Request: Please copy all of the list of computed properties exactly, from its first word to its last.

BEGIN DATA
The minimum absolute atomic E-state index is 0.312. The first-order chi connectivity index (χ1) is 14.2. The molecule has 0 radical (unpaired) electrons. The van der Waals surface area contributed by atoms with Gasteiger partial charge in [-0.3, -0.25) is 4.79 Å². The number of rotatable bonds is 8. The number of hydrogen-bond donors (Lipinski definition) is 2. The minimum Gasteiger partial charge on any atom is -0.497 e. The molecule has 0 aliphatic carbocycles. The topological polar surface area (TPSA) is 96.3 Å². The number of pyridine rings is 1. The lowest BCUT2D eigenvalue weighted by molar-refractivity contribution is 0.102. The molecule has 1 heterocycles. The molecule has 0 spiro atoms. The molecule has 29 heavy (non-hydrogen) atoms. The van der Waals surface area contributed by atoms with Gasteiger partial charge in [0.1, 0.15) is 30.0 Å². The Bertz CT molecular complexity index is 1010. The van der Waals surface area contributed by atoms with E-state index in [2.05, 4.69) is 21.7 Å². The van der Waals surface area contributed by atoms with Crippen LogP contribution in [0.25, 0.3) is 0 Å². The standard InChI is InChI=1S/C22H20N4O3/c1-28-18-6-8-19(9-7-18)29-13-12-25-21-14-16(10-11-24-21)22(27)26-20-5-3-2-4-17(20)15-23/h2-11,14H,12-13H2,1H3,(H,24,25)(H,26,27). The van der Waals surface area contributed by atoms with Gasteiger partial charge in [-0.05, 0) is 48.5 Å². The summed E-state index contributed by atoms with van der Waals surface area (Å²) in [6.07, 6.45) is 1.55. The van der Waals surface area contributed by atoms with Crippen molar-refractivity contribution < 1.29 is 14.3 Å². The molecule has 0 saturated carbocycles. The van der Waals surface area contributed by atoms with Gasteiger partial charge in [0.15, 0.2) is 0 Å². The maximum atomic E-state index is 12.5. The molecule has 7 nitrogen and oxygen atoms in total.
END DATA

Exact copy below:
The minimum absolute atomic E-state index is 0.312. The first-order chi connectivity index (χ1) is 14.2. The molecule has 0 radical (unpaired) electrons. The van der Waals surface area contributed by atoms with Gasteiger partial charge in [-0.3, -0.25) is 4.79 Å². The number of rotatable bonds is 8. The number of hydrogen-bond donors (Lipinski definition) is 2. The minimum Gasteiger partial charge on any atom is -0.497 e. The molecule has 0 aliphatic carbocycles. The topological polar surface area (TPSA) is 96.3 Å². The number of pyridine rings is 1. The lowest BCUT2D eigenvalue weighted by molar-refractivity contribution is 0.102. The molecule has 1 heterocycles. The molecule has 0 spiro atoms. The molecule has 29 heavy (non-hydrogen) atoms. The van der Waals surface area contributed by atoms with Gasteiger partial charge in [0.1, 0.15) is 30.0 Å². The Bertz CT molecular complexity index is 1010. The van der Waals surface area contributed by atoms with E-state index in [2.05, 4.69) is 21.7 Å². The van der Waals surface area contributed by atoms with Crippen LogP contribution in [0.25, 0.3) is 0 Å². The standard InChI is InChI=1S/C22H20N4O3/c1-28-18-6-8-19(9-7-18)29-13-12-25-21-14-16(10-11-24-21)22(27)26-20-5-3-2-4-17(20)15-23/h2-11,14H,12-13H2,1H3,(H,24,25)(H,26,27). The van der Waals surface area contributed by atoms with Gasteiger partial charge in [-0.05, 0) is 48.5 Å². The summed E-state index contributed by atoms with van der Waals surface area (Å²) in [6.07, 6.45) is 1.55. The van der Waals surface area contributed by atoms with Crippen molar-refractivity contribution < 1.29 is 14.3 Å². The molecule has 0 saturated carbocycles. The van der Waals surface area contributed by atoms with Gasteiger partial charge in [0.15, 0.2) is 0 Å². The maximum atomic E-state index is 12.5. The molecule has 7 nitrogen and oxygen atoms in total.